In common with other parts of the Peranakan world, this community’s food culture has been adapted to local tastes, evidenced in the the much-loved “Lo Ba” — a hearty Peranakan-Thai-tasting mix of prawns, tofu, sausages, offal and pig’s ears dipped in a tamarind-chilli sauce. The best place in town to sample this is at Yak Siam restaurant on Dibuk Street, one block north of Thalang Road.
Relative latecomers on the Peranakan timeline, Phuket’s Peranakan population are descendants of Peranakan in Malaysia, Singapore, and, to a lesser extent, Indonesian Baba-Nyonya.
The great Peranakan immigrant wave to Phuket from these other parts of Southeast Asia was triggered by Phuket Island’s 19th-century tin-mining boom. Another factor was that the island was a port of call for vessels sailing between British-ruled India and Burma (now Myanmar) and Penang.
These days, Thai Peranakan speak Thai instead of Hokkien or Malay, and Thai Peranakan women’s clothes are noticeably “lacier” than those of Straits Peranakan.
In most other respects though, Phuket’s Peranakan community is very similar to those of Malaysia, and are having just as hard a time maintaining their heritage in the face of modernity and 21st century change.
Phuket’s Peranakan community is simply dubbed “Phuket Baba,” as the word “nyonya” is difficult to pronounce in the Thai language. And now the Phuket Baba’s enduring roots in Phuket will be honored with a new museum.
An elegant 103-year-old, two-story structure — originally the town’s Standard Chartered Bank, later used as a police station — located at a key intersection in Phuket’s Old Town, will house the heritage museum.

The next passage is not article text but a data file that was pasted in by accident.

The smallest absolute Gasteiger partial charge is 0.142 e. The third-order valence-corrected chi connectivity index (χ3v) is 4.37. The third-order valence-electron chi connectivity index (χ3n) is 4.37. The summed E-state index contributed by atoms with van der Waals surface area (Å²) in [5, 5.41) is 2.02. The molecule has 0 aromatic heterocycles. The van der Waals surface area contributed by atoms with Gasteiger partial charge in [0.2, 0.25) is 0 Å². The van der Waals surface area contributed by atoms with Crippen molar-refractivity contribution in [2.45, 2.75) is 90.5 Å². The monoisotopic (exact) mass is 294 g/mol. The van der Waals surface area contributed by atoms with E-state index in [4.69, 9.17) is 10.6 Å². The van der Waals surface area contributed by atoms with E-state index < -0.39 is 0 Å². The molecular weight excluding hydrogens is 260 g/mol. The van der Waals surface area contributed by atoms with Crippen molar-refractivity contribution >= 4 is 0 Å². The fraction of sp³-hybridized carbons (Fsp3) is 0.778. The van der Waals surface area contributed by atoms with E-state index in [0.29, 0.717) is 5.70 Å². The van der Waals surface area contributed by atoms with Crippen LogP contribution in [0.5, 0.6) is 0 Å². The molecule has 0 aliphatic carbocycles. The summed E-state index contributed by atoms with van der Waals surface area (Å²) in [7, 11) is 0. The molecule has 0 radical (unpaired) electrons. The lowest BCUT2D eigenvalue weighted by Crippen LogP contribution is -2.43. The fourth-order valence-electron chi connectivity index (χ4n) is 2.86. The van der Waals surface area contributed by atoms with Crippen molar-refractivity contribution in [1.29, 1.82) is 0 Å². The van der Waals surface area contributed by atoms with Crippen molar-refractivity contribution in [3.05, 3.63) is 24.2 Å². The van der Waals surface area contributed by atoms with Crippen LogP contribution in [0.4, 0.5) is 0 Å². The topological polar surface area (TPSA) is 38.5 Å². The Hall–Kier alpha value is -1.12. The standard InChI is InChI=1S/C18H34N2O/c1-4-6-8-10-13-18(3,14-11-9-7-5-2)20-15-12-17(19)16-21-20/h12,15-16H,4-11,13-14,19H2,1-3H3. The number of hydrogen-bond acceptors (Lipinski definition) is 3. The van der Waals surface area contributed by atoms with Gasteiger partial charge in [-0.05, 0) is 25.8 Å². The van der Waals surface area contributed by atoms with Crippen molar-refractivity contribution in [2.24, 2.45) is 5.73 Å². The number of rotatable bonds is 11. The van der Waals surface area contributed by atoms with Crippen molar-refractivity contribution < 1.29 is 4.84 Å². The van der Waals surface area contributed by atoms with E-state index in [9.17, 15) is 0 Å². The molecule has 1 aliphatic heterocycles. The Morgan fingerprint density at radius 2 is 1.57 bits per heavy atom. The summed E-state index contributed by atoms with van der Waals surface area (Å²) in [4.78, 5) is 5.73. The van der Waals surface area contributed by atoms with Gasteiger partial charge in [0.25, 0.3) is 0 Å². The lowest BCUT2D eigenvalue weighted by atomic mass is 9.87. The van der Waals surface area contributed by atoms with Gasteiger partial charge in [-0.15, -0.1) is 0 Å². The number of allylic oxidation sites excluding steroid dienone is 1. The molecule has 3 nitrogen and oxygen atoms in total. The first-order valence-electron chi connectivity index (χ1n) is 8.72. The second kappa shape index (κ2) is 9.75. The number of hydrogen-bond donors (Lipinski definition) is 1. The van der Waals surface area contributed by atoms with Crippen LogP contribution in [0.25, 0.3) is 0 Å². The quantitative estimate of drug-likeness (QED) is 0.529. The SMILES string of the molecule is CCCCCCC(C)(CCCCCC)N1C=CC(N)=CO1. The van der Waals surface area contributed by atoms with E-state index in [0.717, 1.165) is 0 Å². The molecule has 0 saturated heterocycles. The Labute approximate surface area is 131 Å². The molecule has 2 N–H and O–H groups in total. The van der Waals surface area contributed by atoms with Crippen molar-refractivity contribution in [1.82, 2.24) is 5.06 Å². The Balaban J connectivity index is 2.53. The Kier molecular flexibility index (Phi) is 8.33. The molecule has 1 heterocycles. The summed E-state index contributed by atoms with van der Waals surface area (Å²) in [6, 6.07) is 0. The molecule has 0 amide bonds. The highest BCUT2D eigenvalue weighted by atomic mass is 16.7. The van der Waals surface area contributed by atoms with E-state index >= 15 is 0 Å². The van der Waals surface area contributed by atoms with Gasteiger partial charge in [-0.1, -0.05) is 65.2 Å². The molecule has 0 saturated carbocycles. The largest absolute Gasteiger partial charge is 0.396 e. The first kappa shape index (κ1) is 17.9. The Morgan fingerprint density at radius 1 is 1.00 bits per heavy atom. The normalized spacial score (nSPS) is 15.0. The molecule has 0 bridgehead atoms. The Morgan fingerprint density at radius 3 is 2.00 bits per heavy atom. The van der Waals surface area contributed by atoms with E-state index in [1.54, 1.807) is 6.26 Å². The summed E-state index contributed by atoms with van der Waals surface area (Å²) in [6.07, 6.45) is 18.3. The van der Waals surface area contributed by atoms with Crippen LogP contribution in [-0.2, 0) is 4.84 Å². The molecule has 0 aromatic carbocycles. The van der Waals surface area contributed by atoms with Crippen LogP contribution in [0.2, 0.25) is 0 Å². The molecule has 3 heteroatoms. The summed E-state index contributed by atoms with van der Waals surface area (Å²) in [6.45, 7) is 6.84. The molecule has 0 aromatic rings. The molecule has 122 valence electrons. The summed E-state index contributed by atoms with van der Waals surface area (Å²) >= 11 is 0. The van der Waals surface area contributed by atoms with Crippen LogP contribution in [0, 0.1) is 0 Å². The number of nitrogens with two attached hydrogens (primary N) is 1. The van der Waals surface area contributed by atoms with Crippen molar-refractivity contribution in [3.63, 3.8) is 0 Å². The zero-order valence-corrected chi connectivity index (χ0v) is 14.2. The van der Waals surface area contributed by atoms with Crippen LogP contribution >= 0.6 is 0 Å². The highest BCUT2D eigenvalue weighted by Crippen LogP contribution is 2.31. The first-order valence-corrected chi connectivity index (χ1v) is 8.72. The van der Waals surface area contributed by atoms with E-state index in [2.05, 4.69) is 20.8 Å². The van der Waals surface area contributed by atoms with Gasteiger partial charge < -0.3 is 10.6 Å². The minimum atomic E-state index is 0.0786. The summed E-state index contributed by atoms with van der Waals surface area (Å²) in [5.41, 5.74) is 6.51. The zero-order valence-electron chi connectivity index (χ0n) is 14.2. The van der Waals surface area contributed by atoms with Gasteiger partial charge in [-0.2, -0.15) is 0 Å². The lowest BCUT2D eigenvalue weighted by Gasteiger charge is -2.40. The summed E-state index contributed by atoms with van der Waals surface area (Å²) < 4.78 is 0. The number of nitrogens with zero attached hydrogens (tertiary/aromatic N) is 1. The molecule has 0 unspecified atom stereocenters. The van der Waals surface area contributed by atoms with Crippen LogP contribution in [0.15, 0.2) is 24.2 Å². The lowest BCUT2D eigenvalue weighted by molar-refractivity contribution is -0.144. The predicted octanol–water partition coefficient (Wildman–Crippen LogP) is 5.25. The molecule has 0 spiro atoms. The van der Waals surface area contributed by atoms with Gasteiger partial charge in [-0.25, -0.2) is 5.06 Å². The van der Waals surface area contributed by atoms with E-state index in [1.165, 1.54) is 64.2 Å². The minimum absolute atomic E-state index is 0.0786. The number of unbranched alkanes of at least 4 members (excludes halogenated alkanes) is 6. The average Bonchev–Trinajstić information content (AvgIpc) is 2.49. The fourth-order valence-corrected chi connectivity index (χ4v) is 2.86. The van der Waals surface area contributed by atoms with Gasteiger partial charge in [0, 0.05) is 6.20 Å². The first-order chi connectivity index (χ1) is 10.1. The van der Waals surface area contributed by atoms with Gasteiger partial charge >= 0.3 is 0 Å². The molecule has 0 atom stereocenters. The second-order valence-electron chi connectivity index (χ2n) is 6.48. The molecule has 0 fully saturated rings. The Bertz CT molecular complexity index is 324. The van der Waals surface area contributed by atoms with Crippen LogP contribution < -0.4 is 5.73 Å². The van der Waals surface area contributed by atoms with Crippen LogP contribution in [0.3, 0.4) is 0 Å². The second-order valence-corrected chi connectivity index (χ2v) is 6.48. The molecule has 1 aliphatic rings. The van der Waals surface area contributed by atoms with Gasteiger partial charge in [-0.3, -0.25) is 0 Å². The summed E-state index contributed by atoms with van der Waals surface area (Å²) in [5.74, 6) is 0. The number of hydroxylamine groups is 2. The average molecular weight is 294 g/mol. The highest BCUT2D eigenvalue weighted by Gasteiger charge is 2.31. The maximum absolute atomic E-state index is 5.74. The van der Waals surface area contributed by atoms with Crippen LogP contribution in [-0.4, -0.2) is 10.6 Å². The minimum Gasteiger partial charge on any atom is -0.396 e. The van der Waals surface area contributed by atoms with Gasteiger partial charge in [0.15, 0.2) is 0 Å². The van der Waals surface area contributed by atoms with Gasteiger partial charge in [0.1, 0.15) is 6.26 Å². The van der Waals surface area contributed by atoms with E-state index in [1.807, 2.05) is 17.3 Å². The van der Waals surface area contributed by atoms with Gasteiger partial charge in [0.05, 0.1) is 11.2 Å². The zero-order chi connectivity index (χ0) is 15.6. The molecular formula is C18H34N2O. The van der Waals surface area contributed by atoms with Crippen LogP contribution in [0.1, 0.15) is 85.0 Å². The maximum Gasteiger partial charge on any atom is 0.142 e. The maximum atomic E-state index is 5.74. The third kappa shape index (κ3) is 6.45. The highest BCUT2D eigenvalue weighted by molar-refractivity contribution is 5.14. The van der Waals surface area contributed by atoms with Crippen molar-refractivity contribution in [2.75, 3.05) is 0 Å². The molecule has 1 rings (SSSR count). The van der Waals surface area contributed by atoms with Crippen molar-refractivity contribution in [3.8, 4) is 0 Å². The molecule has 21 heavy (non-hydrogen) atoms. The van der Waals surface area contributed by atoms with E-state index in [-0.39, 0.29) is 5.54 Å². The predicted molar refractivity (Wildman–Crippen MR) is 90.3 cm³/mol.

Unused for years, the structure was, some years ago, taken over by the Phuket City Municipality.
In 2010, the municipality authorized its use as a museum, and the 50-million-baht (¥158 million) undertaking for the museum itself is being overseen by the Thai Peranakan Association.
On display will be artifacts, apparel, furniture, art and traditional Phuket Baba garments. The museum will also be a repository for Phuket Baba historical records.
The building is currently being transformed into this museum, and is expected to open later this year or early next — Phuket time being notoriously vague. The attraction’s official moniker will be the “Phuket Provincial Baba Museum.”
From their involvement in the island’s tin-mining industry, Phuket’s Peranakan community became one of the wealthiest in Southeast Asia, and most of the elegant historical buildings in the Old Town were the original homes of well-to-do Peranakan families.
Already a tourism draw, soon the Old Town will become even more beguiling and rewarding for the visitor, thanks to the addition of the museum.
When it opens, visitors to Phuket’s atmospheric and historically rich Old Town will be able to visit a facility that will put their experience into a clear and fascinating historical context.
This is a welcome development, and one that Hat Yai might want to emulate. However, in the case of the largest city in southern Thailand (and the nation’s third biggest), it may already be too late.
In a time of both misinformation and too much information, quality journalism is more crucial than ever.
By subscribing, you can help us get the story right.